Although you have many thousands of records in IIS logs, it doesn’t matter to check IIS logs if you use the log parser tool. You just need to enable all the required logging fields in IIS manager, and prepare your own useful query to run. It’s also a good idea to build a batch script that includes logparser commands. In general, you need to use where conditions carefully in your queries to specify duration, or contents to check.

For example,

logparser “select count(*), sum(sc-bytes), avg(sc-bytes) from ex*.log to chk.txt where time>’07:10:00’ and cs-uri-stem like ‘%.aspx’ ORDER BY count(*) DESC” –o:CSV

By using Log Parser tool, you can check performance gains for bytes-sent per given duration, such as ‘per minute’, or ‘per hour’ during your test.

For your information, there’re performance counters to measure bytes sent by IIS. You can try to use performance monitor to collect historical values of bytes(Web Service\Bytes Sent/sec), ‘%Processor Time’ and so forth. I didn’t tested & checked the counters for HTTP compression whether performance counters can be reliable or not.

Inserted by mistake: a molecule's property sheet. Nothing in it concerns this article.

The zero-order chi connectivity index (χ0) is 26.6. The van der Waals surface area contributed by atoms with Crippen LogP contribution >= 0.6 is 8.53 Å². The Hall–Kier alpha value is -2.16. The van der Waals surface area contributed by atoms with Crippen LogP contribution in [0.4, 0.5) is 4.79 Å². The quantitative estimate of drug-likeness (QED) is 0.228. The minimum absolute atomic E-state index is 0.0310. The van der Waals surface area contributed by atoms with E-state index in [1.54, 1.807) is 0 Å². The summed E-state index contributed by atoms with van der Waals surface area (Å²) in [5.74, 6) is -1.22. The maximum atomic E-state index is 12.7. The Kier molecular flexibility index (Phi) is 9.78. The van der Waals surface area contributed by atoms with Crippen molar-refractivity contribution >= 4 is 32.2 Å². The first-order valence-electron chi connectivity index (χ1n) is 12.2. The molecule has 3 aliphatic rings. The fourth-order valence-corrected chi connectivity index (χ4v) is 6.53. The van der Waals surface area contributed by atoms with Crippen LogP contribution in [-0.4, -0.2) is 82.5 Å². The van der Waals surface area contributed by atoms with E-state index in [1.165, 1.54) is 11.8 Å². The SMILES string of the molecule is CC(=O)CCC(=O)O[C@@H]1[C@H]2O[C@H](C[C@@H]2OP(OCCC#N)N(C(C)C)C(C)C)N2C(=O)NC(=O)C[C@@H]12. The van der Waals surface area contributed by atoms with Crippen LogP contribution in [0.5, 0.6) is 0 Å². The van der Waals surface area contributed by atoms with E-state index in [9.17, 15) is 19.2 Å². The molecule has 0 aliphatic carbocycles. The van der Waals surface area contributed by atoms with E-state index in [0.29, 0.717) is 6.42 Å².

To measure %CPU Time, it’s good idea to use ‘Performance Monitor’, rather than a task manager, that shows current values only.

To open performance monitor, click [Start] – [Run], and type perfmon to run.


You need to add ‘Processor\%Processor Time’ to check average, or current value of %CPU.


If the testing duration is long(more than a few minutes), then you need to create a performance counter log to monitor counters under ‘Processor’ object, instead of using an chart as shown above.

For Windows 2003, http://support.microsoft.com/kb/248345/en-us

For Windows 2008, http://technet.microsoft.com/en-us/library/cc753012

You can measure performance gains in your production system, by using IIS log files, & Performance Monitor, but you may need constant loads(number of requests, and requested contents) for a test purpose. In this case, you need a stress tool, with a prepared script to simulate user loads. This article is not going to handle those topics, because this’s already long article enough. Winking smile

Instead, I’d like to recommend an interesting test & result to review,

IIS 7 Compression. Good? Bad? How much?



Many references are recommending you to utilize HTTP Compression feature, and there’re also many questions those are saying ‘it doesn’t make differences’.
I’d like to mention that your web sites are special, and not ordinary. I can’t guess anything about your web sites, so you need to test & verify it.

Categories: IIS Stories